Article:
EL PASO, Texas (Border Report) – Border officers say they are prepared to welcome non-essential foreign nationals in an orderly manner beginning Monday, but they warn that travelers without proper documents, including proof of full COVID-19 vaccination, will be turned back.
They’re also advising U.S. citizens and anyone else otherwise eligible to come across the border to be prepared for possible hours-long waits, as they anticipate a spike in traffic volume once non-essential land travel restrictions go away for the fully vaccinated on Nov. 8.
“While trade and travel facilitation remain a priority, we cannot compromise national security,” said Ray Provencio, acting port director for U.S. Customs and Border Protection in El Paso. He said the trafficking of fentanyl and other dangerous synthetic drugs is on the rise and that border agents will look for contraband as usual. Those who attempt unauthorized crossings will be subject to public health order Title 42 expulsions.
“We will be monitoring traffic and adjusting some staffing to meet the anticipated added demand. We are predicting longer wait times and are asking for travelers to help us speed the process as much as possible by being prepared,” Provencio said. “This is a shared responsibility.”
The travel restrictions have been in effect since March 2020 to minimize cross-border spread of COVID-19. There’s no hard data on whether the strategy worked but its impact on U.S. merchants who rely heavily on Mexican shoppers has been well documented.
South El Paso merchants said they lost between 50% to 90% of their clients due to the restrictions. Some shops near the border crossings closed during the pandemic and have yet to reopen.
Merchants see the rollback of border travel restrictions during the holiday shopping season as the last hope to stay in business.
“The arrival of additional shoppers from Juarez during the holiday season is unambiguously a good thing for the El Paso retail sector,” said Tom Fullerton, an economics professor at the University of Texas at El Paso. “This is going to provide a welcome jolt to that sector of our business community.”
Mexican shoppers represent between 8% to 14% of El Paso’s $13 billion a year retail economy, he said.
Foreign travelers must carry valid documents
Provencio on Friday urged foreign nationals planning to cross into the United States next week for family, social or recreational reasons to make sure they’re carrying valid travel documents, proof of COVID-19 vaccination and to be prepared to clearly state the purpose of their trip and their vaccination status at the ports of entry.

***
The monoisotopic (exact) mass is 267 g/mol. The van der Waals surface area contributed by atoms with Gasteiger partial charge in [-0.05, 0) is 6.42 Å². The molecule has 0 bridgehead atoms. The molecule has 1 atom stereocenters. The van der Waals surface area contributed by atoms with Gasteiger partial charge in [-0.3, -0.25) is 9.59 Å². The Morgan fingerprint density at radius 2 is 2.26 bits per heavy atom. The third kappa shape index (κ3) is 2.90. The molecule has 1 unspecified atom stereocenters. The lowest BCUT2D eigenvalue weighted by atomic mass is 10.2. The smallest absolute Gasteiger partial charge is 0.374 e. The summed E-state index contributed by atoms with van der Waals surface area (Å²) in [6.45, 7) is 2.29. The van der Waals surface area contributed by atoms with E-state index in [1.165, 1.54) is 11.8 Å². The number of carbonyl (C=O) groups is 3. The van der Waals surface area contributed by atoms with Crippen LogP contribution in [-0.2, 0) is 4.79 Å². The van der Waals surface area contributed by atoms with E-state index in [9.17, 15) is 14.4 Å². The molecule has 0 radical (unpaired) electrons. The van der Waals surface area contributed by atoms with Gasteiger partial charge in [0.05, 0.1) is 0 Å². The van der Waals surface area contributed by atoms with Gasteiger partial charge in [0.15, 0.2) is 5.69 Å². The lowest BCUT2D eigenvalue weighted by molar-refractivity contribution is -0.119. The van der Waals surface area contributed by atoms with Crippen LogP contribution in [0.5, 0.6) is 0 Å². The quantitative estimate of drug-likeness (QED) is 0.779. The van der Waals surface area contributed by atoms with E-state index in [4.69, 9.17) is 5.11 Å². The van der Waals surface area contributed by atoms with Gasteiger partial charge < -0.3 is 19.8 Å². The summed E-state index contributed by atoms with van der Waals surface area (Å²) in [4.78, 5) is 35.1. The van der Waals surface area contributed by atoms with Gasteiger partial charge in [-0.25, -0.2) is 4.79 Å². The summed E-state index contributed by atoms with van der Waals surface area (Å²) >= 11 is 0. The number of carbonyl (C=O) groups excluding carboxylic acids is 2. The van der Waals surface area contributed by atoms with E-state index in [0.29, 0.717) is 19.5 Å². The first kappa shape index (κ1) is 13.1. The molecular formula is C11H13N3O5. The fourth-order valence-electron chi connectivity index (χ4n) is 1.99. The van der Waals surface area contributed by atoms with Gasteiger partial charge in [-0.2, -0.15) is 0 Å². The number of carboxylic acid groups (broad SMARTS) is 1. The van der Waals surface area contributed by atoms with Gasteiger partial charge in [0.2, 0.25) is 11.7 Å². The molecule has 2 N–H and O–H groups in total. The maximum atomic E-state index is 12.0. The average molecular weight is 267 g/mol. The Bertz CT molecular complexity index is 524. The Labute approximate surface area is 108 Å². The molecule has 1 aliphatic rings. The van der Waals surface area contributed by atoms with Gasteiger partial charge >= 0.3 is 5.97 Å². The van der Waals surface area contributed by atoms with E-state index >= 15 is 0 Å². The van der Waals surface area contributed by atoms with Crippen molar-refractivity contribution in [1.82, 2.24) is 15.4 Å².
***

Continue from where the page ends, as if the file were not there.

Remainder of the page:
Not every non-essential foreign individual will be asked to show proof of COVID-19 vaccination, but all are required to carry proof of vaccination.
The U.S. is only recognizing some COVID-19 vaccines as valid. They include Pfizer, Moderna, Johnson & Johnson, AstraZeneca, Sinovac, Sinopharm and Covishield. Unvaccinated foreign minors traveling with a vaccinated adult are exempt. All U.S. citizens and legal permanent residents returning home also remain exempt.
Provencio said border officers will examine the traveler’s COVID-19 vaccination card when they deem it appropriate. He said the agents are trained to examine all sorts of foreign documents for validity.
“We do anticipate more travelers, especially as we head into the holiday season. Everybody should expect longer wait times. That’s the reality of what we’re going to see,” he said.
Provencio added that the agency doesn’t have the resources to have “every inspection lane open 24 hours” a day. The City of El Paso has offered to pay for the overtime of CBP officers during peak hours, but that won’t kick in until after next week, Provencio said.
CBP thus is asking foreigners engaged in non-essential travel to avoid peak traffic hours at international crossings. In the El Paso area, the busiest times are weekday mornings and all day Sunday.
The Mexican consul general in El Paso echoed that advice.
“What I recommend to Mexican who will be coming over is first, don’t everyone come over on November 8 because the lines will be too long,” Consul General Mauricio Ibarra Ponce de Leon said. “The restrictions have been lifted; you came come any time in the next few months. Also, have your documents ready when you get to the bridge because any delay has a multiplying effect at the ports of entry. The flow of traffic slows down.”
Across the border in Juarez, police say they will have officers on hand starting Monday to maintain an orderly flow of traffic into the United States. Some side streets to avenues leading to three U.S. ports of entry will be closed to prevent people cutting in, Juarez police officials said.